Breaking the problem into pieces: pre-clustering on-the-fly with the NGLMS

James Farrow
2017 International Journal of Population Data Science  
ObjectivesThe SA.NT DataLink Next Generation Linkage Management System (NGLMS) stores linked data in the form of a graph (in the computer science sense) comprised of nodes (records) and edges (record relationships or similarities). This permits efficient pre-clustering techniques based on transitive closure to form groups of records which relate to the same individual (or other selection criteria). ApproachOnly information known (or at least highly likely) to be relevant is extracted from the
more » ... aph as superclusters. This operation is computationally inexpensive when the underlying information is stored as a graph and may be able to be done on-the-fly for typical clusters. More computationally intensive analysis and/or further clustering may then be performed on this smaller subgraph. Canopy clustering and using blocking used to reduce pairwise comparisons are expressions of the same type of approach. ResultsSubclusters for manual review based on transitive closure are typically computationally inexpensive enough to extract from the NGLMS that they are extracted on-demand during manual clerical review activities. There is no necessity to pre-calculate these clusters. Once extracted further analysis is undertaken on these smaller data groupings for visualisation and presentation for review and quality analysis. More computationally expensive techniques can be used at this point to prepare data for visualisation or provide hints to manual reviewers. Extracting high-recall groups of data records for review but providing them to reviews grouped further into high precision groups as the result of a second pass has resulted in a reduction of the time taken for clerical reviewers at SANT DataLink to manual review a group by 30–40%. The reviewers are able to manipulate whole groups of related records at once rather than individual records. ConclusionPre-clustering reduces the computational cost associated with higher order clustering and analysis algorithms. Algorithms which scale by n^2 (or more) are typical in comparison scenarios. By breaking the problem into pieces the computational cost can be reduced. Typically breaking a problem into many pieces reduces the cost in proportion to the number of pieces the problem can be broken into. This cost reduction can make techniques possible which would otherwise be computationally prohibitive.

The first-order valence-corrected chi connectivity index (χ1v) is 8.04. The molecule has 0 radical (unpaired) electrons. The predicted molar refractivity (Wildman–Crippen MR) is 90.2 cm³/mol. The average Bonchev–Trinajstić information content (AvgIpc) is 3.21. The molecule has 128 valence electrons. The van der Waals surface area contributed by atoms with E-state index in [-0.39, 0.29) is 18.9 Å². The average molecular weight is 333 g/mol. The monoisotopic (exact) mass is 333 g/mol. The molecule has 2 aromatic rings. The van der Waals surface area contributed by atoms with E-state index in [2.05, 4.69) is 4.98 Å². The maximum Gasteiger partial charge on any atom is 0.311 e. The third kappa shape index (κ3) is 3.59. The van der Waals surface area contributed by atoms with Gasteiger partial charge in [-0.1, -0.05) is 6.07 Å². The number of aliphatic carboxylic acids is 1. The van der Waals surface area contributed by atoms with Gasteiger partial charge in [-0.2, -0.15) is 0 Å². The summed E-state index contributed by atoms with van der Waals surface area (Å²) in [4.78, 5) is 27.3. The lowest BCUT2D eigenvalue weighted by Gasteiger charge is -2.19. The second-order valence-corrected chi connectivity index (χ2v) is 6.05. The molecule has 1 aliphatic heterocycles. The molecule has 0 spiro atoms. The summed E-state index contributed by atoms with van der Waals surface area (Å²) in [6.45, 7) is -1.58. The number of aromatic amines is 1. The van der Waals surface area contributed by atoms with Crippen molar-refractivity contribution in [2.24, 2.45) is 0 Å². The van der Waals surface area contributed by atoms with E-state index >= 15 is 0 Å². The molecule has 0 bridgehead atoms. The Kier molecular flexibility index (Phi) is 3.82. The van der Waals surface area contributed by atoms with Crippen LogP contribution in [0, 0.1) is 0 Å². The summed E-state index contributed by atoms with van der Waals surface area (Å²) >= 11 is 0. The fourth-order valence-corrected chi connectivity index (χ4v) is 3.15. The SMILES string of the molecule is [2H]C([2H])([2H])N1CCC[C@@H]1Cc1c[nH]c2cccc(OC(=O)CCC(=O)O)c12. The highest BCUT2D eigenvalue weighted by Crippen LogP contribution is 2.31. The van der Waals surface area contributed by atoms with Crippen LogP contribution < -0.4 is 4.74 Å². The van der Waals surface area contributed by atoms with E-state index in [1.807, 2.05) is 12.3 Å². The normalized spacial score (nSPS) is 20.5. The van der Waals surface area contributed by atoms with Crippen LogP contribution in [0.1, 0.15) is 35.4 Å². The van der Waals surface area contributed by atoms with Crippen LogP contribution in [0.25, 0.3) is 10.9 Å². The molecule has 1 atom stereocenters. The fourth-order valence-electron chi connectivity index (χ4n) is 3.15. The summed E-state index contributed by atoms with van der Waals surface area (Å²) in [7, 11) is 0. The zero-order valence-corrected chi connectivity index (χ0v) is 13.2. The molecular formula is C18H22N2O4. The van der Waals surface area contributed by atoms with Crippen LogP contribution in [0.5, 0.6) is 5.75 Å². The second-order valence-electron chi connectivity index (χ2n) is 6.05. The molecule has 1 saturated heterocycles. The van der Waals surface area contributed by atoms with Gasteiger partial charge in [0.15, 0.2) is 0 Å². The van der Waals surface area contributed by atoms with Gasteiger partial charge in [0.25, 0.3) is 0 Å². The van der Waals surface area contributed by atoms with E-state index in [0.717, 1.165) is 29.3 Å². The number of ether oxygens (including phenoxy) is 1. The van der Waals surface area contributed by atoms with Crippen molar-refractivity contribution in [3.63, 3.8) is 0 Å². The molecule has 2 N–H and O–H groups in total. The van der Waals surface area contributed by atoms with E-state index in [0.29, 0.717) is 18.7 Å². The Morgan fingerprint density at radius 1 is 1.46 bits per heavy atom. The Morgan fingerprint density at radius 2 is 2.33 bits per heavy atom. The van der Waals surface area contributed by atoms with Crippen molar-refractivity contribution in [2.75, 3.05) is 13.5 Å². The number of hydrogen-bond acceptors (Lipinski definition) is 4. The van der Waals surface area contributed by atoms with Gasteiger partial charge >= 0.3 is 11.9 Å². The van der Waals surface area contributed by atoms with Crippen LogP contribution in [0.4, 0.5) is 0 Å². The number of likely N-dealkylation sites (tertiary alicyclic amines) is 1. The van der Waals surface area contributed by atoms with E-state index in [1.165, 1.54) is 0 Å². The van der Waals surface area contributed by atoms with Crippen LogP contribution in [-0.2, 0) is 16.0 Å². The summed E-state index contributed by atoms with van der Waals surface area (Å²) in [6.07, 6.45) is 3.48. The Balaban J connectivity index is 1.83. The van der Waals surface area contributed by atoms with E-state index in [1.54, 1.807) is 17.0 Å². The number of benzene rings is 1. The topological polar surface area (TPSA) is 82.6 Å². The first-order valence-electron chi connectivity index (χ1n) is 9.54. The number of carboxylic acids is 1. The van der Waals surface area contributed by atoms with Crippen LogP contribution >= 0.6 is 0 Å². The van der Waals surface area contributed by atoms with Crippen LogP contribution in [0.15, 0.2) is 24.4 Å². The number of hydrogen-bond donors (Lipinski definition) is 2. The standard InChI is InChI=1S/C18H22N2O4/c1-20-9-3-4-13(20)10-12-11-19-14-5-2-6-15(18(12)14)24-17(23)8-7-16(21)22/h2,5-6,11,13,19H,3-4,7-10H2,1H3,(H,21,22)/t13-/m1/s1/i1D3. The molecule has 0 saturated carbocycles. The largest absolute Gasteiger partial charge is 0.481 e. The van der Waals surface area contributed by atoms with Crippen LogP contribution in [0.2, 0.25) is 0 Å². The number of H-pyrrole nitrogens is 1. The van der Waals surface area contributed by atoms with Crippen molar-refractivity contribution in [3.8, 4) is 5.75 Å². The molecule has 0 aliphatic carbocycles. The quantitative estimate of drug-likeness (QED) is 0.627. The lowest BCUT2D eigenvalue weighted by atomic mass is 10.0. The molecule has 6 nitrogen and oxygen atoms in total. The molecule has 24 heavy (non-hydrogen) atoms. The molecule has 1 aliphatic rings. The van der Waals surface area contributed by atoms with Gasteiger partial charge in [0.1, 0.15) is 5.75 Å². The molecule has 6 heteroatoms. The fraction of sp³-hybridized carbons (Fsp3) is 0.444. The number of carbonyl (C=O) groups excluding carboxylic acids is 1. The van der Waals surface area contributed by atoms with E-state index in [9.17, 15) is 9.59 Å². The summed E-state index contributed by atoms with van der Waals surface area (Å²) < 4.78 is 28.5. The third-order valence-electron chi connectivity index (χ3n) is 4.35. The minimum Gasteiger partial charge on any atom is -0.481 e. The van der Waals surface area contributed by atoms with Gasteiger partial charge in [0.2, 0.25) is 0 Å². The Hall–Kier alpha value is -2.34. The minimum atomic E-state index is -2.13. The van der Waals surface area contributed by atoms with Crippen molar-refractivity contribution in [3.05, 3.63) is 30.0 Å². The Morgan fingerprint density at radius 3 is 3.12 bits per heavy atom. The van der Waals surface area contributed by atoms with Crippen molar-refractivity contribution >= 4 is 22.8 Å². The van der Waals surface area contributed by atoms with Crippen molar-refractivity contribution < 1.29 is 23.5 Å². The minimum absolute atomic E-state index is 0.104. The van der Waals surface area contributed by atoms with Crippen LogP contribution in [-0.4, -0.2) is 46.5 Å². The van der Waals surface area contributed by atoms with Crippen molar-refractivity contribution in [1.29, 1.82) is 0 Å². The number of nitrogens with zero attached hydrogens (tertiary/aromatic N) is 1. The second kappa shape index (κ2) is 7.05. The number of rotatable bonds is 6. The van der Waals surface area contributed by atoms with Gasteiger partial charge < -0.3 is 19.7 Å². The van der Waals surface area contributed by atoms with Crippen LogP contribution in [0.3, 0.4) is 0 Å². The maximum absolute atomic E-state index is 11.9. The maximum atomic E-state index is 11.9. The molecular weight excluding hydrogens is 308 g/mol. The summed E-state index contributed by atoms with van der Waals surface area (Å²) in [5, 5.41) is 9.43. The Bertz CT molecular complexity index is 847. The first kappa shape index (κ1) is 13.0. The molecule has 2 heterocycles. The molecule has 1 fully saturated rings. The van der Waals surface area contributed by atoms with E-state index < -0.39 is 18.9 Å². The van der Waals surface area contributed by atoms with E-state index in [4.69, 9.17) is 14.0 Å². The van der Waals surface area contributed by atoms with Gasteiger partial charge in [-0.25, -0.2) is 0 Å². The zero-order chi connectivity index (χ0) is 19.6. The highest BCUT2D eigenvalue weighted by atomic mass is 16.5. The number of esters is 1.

doi:10.23889/ijpds.v1i1.271 fatcat:lionr3ksdnghxeorn5v3o2yuku